IAEA's Grossi 'learned a lot' from Zaporizhzhia visit

16 June 2023

International Atomic Energy Agency (IAEA) Director General Rafael Mariano Grossi said it was important to "see with my own eyes" the water supply situation at the Zaporizhzhia nuclear power plant after leading the latest rotation of agency experts to the plant where they will be stationed.

There is sufficient water at the plant for cooling for months (Image: IAEA)

The IAEA team had to cross the frontline between Russian and Ukraine controlled areas on foot to reach, and later return from, what is Ukraine's and Europe's largest nuclear power plant. Grossi said his visit, which lasted a matter of hours was "compact, but was important for me because it concentrated on the situation as a consequence of the destruction of the dam".

He was able to see the water levels of the reservoir, the canal and inlets and the cooling ponds at the plant itself and discuss with plant managers the "contradictory" readings there appeared to have been at times since the Nova Kakhovka dam was damaged earlier this month.

(Image: IAEA)

Grossi also said he was able to visit the nearby Zaporizhzhia thermal power plant, which the IAEA has been seeking to visit for a number of weeks, to see the switchyard which could help improve the security of power supplies to the plant, which is currently relying on one external high voltage line.

Speaking during the visit on Thursday, he said: "What is essential for the safety of this plant is that the water that you see behind me stays at that level ... with the water that is here the plant can be kept safe for some time. The plant is going to be working to replenish the water so that safety functions can continue normally."

Answering media questions, he said that it was not realistic in the current conflict to expect the two sides to sign a formal agreement on nuclear safety measures for Zaporizhzhia, but said that there had been political agreement at the United Nations Security Council - including from Russia and Ukraine - on the five basic safety principles he outlined, which include not firing on the nuclear plant, not firing from the nuclear plant and not using it as a military base.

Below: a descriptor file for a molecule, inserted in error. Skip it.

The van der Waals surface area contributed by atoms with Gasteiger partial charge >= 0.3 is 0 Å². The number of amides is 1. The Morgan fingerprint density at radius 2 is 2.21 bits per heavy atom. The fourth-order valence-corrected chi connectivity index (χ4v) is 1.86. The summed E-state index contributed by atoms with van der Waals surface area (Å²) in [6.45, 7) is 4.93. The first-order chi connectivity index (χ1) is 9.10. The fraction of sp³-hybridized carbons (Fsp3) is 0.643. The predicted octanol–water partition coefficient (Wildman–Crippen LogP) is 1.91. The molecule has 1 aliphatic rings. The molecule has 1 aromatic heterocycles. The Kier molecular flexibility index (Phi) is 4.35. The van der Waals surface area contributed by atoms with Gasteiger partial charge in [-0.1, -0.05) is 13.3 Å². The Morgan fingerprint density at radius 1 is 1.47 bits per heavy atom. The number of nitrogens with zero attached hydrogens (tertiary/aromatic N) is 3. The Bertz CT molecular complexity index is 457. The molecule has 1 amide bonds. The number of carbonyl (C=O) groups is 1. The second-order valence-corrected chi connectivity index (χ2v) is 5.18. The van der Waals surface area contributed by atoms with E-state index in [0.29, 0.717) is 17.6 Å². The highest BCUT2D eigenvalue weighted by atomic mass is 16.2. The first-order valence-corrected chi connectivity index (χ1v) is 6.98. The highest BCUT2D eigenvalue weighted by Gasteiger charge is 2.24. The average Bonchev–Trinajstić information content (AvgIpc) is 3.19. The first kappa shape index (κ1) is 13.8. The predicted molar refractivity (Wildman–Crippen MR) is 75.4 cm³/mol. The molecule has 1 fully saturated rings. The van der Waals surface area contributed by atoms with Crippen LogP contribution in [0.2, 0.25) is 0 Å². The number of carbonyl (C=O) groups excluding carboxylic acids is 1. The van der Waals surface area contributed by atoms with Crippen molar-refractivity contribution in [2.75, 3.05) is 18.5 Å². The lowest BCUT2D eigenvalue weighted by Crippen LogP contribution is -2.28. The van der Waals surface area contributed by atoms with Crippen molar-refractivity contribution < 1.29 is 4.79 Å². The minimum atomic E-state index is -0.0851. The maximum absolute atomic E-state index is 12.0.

He said that the expanded IAEA team of experts stationed at Zaporizhzhia will be monitoring compliance with those principles, adding: "The IAEA is not going anywhere, we are staying and I will be back here."

In a message on Twitter posted after he left the plant, Grossi added that "we believe we have gathered a good amount of information for an assessment of the situation".

A destroyed bridge means part of the journey was on foot (Image: IAEA)

The team climbing up a slope (Image: IAEA)

The Zaporizhzhia nuclear power plant has been under the control of Russian forces since the start of March 2022. Five of the six reactors are in cold shutdown and one is in "hot shutdown" which means it can continue to produce heating for the plant and the nearby homes in Energodar. The State Nuclear Regulatory Inspectorate of Ukraine has said that the last reactor should also be put into cold shutdown for safety reasons, but Russia's Tass news agency quoted Renat Karchaa, advisor to the director general of Russia’s Rosenergoatom nuclear power engineering company, as saying "these demands cannot be justified from a legal or technological point of view".

The news agency also quoted Rosatom Director General Alexei Likachev as saying that in-person talks "with the IAEA are planned next week, the date and venue are being agreed".

Researched and written by World Nuclear News